Collapse of the job market and its repercussions

The collapse of the market and the massive reduction in employment positions in the past three years are the main factors to have contributed to the spike in Greek unemployment. Neither the reduction of the minimum wage to 426 euros a month nor the abolition of severance pay for one-year contracts managed to slow down the unemployment rate among people aged up to 24, which hit 53.8 percent (or 165,000 people) in the first four months of 2012. Meanwhile, in the up-to-34 age group, the Hellenic Statistical Authority (ELSTAT) published figures suggesting that one-third are unemployed.

Before 2008, around half of the 80,000 people that entered the job market every year on average managed to find some kind of employment. This is clearly not the case today, as in 2011 alone 451,000 people were fired, meaning that more jobs were lost in 2009-11 than were created in 2008.
After 2008, some 2 percent more people entered the employment market every year, and most have to wait a lot longer to find a job, whether in Greece or abroad, as the demand in other countries is mostly limited to specialized workers.

Meanwhile, the idea of work that corresponds to skill has been all but eclipsed, as young engineers take to driving taxis, actors and musicians wait on tables, doctors are forced to immigrate and a few fortunate graduates decide to buy themselves a bit more time by pursuing further studies.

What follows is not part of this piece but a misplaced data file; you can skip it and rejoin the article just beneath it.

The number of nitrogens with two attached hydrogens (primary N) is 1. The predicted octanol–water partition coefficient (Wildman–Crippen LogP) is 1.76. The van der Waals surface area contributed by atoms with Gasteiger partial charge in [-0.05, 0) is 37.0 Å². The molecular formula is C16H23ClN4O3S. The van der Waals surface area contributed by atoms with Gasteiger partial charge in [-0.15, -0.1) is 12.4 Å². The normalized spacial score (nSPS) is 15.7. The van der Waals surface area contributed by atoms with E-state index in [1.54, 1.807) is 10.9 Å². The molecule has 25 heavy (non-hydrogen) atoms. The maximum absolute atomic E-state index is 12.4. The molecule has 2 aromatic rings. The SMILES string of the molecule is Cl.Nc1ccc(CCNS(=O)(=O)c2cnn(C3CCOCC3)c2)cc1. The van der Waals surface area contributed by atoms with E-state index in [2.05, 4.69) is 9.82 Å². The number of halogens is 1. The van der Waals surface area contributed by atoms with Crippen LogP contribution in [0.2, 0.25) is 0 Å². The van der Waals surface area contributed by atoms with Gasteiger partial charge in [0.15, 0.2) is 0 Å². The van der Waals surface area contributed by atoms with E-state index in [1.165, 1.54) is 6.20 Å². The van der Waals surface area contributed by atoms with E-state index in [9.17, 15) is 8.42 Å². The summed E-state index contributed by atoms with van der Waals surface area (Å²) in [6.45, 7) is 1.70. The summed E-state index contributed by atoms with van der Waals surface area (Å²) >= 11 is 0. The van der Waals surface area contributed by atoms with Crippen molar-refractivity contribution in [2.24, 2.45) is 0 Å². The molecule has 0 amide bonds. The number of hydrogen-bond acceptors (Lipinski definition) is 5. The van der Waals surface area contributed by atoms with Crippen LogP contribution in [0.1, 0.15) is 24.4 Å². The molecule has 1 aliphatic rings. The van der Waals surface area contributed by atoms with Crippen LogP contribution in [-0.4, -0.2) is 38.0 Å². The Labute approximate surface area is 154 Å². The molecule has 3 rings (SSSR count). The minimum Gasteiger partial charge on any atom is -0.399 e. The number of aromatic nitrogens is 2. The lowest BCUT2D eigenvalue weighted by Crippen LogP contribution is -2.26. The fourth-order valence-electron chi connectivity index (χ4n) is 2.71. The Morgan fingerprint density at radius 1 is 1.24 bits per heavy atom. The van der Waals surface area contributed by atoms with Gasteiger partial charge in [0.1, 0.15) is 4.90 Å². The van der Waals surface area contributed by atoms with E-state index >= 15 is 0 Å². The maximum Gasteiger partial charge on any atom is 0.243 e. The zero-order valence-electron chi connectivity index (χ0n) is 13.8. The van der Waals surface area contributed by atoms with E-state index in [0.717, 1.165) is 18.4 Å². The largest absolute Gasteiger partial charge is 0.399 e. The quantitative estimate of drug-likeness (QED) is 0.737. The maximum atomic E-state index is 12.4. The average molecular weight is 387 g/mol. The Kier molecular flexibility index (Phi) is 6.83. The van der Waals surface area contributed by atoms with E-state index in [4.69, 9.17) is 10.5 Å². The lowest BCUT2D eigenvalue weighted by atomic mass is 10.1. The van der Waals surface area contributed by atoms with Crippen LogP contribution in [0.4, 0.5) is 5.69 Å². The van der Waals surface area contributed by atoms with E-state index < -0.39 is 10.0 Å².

The new generation trying to get a foot in the door of the job market are mostly bewildered by the lack of opportunities, and this can often lead to resignation or even depression, which is no longer limited to middle-aged job seekers, but very much a part of life for young people who simply cannot come to terms with unemployment.

Young people who have no other qualifications than a high-school certificate are in an even worse position as jobs in commerce as well as administrative or secretarial posts are not only increasingly hard to come by but are often filled by overqualified applicants.
The pressure felt by unskilled workers to find any job, even one which affords them very little money and few benefits, also leads them to professional and social marginalization, and possibly even to crime as a means of survival, according to studies.


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